Mark P. Shea is a popular Catholic writer and speaker. The author of numerous books, his most recent work is The Work of Mercy (Servant) and The Heart of Catholic Prayer (Our Sunday Visitor). Mark contributes numerous articles to many magazines, including his popular column “Connecting the Dots” for the National Catholic Register. Mark is known nationally for his one minute “Words of Encouragement” on Catholic radio. He also maintains the Catholic and Enjoying It blog. He lives in Washington state with his wife, Janet, and their four sons.
Part of what drives fascination with this is the need some materialists feel to get past the immense fine-tuning that lies behind the universe—a fine-tuning that tends to awaken the inner artist in the human person and get him thinking unwholesome thoughts about the possibility of You Know Who. One way to avoid that is to come up with some reason for supposing that our universe is not just a one-shot event with a beginning, middle and end (like the Judeo-Christian conception. So the eternal Big Bang/Big Crunch cycle has appeal in appearing to held out promise. But then, as the evidence began to mount that the universe is a one-off and will end in heat death, the new trendiness became popular: that the universe is just one of an infinitude of multiverses.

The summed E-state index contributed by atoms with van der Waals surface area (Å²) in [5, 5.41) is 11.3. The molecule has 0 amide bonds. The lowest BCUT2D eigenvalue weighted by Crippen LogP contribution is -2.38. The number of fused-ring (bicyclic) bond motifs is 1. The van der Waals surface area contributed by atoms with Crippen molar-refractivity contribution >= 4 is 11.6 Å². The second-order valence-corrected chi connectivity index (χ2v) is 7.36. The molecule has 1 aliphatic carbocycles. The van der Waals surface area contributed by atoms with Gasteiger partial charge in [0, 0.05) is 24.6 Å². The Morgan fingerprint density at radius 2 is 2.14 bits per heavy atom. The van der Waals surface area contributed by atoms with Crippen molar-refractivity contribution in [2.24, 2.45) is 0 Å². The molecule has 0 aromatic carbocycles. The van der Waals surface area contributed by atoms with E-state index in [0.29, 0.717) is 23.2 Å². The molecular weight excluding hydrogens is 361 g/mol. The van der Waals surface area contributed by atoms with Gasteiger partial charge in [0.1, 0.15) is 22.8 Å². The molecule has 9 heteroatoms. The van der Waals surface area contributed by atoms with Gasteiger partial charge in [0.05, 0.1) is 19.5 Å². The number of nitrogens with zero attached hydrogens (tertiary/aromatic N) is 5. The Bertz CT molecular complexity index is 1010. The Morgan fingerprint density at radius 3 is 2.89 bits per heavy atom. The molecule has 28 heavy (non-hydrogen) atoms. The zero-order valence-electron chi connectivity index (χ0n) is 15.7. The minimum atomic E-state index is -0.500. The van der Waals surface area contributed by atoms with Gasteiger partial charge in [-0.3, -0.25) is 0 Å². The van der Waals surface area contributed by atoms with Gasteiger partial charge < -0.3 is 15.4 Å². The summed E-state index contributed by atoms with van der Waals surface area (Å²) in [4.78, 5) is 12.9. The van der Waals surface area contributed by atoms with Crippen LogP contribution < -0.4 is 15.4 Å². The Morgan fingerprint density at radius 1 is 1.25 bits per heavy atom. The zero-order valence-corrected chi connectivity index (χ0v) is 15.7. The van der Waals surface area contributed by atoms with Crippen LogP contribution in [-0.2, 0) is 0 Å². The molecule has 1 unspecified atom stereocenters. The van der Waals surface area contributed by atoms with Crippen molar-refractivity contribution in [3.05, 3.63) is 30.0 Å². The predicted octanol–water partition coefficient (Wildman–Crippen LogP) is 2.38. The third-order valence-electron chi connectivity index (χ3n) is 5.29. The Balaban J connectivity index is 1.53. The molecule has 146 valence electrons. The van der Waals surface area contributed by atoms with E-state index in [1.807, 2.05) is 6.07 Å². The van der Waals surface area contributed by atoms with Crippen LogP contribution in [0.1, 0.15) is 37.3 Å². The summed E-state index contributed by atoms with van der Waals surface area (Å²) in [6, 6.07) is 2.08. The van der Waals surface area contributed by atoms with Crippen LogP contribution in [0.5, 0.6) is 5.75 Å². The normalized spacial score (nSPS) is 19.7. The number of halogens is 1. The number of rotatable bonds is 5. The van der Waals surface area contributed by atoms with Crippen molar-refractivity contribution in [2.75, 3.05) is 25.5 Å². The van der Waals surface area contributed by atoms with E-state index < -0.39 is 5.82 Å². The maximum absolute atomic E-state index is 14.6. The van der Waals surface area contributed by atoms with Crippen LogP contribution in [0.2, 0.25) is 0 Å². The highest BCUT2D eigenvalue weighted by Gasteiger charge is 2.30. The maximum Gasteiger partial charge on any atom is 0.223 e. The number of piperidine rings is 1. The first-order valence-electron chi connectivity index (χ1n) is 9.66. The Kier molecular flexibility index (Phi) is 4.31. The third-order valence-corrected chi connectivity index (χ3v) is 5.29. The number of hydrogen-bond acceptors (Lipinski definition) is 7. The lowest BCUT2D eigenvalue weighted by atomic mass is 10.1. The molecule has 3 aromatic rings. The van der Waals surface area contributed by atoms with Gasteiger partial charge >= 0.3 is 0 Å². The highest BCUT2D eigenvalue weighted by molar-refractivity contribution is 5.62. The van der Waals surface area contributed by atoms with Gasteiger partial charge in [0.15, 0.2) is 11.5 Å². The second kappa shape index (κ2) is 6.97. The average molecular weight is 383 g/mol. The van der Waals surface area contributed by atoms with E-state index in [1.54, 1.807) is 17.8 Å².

Main problem: there is no (and by the nature of the case cannot be any) evidence of other universes. But the materialist has his own wish fulfillment fantasies and religious dogmas that are not slowed, even by his own alleged commitment to so-called rationalism and evidence. So we get these hopeful stories based on the notion that if you posit lots and lots of universes, then the extraordinary fine-tuning of this one will be drowned in a great stew of statistics and you won’t have to think about it.
Of course, the joke is that St. Thomas saw no particular reason the universe couldn’t be eternal and only accepted the idea that it had a beginning due to revelation. The Christian concept of creation, ironically, doesn’t depend on the notion of a universe that started with the great Cue Ball of Creation getting things going 13.5 billion years ago. That God chose to create a universe with a beginning is up to God. But he could have chosen to create a universe with no beginning, as St. Thomas points out. Either with a beginning or without one, it would still be a universe that is radically contingent and which cannot sustain or explain itself without Being who is not contingent. And that Being is what everybody calls “God”, points out St. Thomas. It’s a matter entirely beyond science’s power to prove or disprove. The real question, no matter how many contingent universes might pop out of the quantum foam is, “Why is there anything?” It is at this point that our Brights who constantly proclaim their worship of rational thought tend to solve the problem by refusing to think and ridiculing St. Thomas for not joining in their refusal. This is but one of the many reasons that I have so little confidence in those who worship the intellect instead of using it.